People are getting the issues confused-lets not lose sight of the fact that if we didn’t live in a country full of people hell bent on insuring our second ammendment “right” to own handguns, this would not have happened. We are going to have mentally ill people living within our borders, there is no way to avoid that. But restricting gun ownership is well within our ability to control. Gun owning is a privilege, not a right. No one should be entitled to own a gun. If this is what “freedom” looks like, I too, want no part of it.

  • Donald

    On December 14th, in Japan, a man with a knife attacked kids at an elementary school, injuring 20 (or so, plus some adults, I don’t remember the actual number but 20 is pretty close). Notice that I said injured, as in not dead. No one died. The 20 or so kids were injured, went to hospitals, went home, recuperated and will live the rest of their lives. I’m relating this story because I’m so tired of hearing excuses from people about why nothing can be done…don’t bother banning semi-automatic weapons because pump and shoot can be nearly as fast, it doesn’t matter if CT cracked down on guns because across the border they haven’t, Timothy McVeigh didn’t even use a gun to kill people so banning guns isn’t an answer….etc. So if one small part of a solution doesn’t fix the entire problem, then why even bother trying. Let’s just continue on the same as usual until the next tragedy and we find more excuses why we can’t do anything about it.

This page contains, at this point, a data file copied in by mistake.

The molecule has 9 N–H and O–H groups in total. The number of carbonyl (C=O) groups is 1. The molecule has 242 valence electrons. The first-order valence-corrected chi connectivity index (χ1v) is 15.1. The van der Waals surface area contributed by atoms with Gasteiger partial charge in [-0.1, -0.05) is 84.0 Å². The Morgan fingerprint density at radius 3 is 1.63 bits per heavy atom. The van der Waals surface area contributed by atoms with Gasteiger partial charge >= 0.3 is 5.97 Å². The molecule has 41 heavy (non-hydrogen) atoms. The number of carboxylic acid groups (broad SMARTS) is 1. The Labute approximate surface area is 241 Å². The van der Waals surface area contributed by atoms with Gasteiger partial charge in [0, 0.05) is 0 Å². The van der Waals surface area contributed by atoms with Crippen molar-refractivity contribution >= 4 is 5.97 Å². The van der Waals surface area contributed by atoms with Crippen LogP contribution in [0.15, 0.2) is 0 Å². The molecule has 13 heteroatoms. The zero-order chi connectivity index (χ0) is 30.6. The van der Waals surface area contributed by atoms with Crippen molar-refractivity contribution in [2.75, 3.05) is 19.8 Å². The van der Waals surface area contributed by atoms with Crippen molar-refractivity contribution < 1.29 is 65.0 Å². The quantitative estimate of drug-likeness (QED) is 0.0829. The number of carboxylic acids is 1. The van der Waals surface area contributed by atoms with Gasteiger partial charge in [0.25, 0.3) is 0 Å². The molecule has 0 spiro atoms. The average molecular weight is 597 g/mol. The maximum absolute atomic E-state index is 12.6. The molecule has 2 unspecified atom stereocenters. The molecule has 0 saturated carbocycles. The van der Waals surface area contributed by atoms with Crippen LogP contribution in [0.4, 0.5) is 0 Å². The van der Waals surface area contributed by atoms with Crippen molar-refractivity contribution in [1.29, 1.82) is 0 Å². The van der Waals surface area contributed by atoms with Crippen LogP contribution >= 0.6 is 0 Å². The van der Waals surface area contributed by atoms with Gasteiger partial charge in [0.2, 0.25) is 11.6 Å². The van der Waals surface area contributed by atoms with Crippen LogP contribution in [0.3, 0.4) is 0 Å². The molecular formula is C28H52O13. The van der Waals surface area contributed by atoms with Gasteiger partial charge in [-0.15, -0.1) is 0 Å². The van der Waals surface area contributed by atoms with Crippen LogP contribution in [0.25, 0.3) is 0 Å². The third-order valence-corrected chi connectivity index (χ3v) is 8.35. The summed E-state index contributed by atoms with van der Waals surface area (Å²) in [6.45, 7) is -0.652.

• Lisa Simeone

      Donald, I tried responding, but my comment wasn’t allowed to post. Perhaps because I included links? Anyway, trying again: